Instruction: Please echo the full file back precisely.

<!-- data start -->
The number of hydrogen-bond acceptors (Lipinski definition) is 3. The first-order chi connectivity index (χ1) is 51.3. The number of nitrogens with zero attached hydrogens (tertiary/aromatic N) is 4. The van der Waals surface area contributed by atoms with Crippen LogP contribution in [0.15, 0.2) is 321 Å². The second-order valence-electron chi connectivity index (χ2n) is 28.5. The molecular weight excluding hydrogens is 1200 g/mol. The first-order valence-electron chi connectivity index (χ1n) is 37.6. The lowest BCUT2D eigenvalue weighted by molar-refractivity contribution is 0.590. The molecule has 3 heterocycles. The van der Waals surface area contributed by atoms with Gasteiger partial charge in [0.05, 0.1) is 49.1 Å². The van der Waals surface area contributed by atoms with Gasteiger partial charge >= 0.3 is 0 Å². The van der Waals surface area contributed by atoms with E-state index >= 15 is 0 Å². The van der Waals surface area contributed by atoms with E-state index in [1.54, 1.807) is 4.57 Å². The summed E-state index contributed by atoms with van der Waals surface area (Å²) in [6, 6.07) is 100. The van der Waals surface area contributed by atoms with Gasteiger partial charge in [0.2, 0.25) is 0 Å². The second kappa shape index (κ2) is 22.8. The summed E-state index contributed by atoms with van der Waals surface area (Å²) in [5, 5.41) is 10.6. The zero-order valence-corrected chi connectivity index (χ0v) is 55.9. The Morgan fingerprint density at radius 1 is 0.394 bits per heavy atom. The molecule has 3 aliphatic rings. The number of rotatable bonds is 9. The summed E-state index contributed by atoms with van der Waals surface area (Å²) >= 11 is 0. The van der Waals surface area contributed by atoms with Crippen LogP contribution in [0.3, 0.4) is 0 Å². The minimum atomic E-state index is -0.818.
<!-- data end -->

The number of hydrogen-bond acceptors (Lipinski definition) is 3. The first-order chi connectivity index (χ1) is 51.3. The number of nitrogens with zero attached hydrogens (tertiary/aromatic N) is 4. The van der Waals surface area contributed by atoms with Crippen LogP contribution in [0.15, 0.2) is 321 Å². The second-order valence-electron chi connectivity index (χ2n) is 28.5. The molecular weight excluding hydrogens is 1200 g/mol. The first-order valence-electron chi connectivity index (χ1n) is 37.6. The lowest BCUT2D eigenvalue weighted by molar-refractivity contribution is 0.590. The molecule has 3 heterocycles. The van der Waals surface area contributed by atoms with Gasteiger partial charge in [0.05, 0.1) is 49.1 Å². The van der Waals surface area contributed by atoms with Gasteiger partial charge >= 0.3 is 0 Å². The van der Waals surface area contributed by atoms with E-state index >= 15 is 0 Å². The van der Waals surface area contributed by atoms with E-state index in [1.54, 1.807) is 4.57 Å². The summed E-state index contributed by atoms with van der Waals surface area (Å²) in [6, 6.07) is 100. The van der Waals surface area contributed by atoms with Gasteiger partial charge in [0.2, 0.25) is 0 Å². The second kappa shape index (κ2) is 22.8. The summed E-state index contributed by atoms with van der Waals surface area (Å²) in [5, 5.41) is 10.6. The zero-order valence-corrected chi connectivity index (χ0v) is 55.9. The Morgan fingerprint density at radius 1 is 0.394 bits per heavy atom. The molecule has 3 aliphatic rings. The number of rotatable bonds is 9. The summed E-state index contributed by atoms with van der Waals surface area (Å²) >= 11 is 0. The van der Waals surface area contributed by atoms with Crippen LogP contribution in [0.3, 0.4) is 0 Å². The minimum atomic E-state index is -0.818.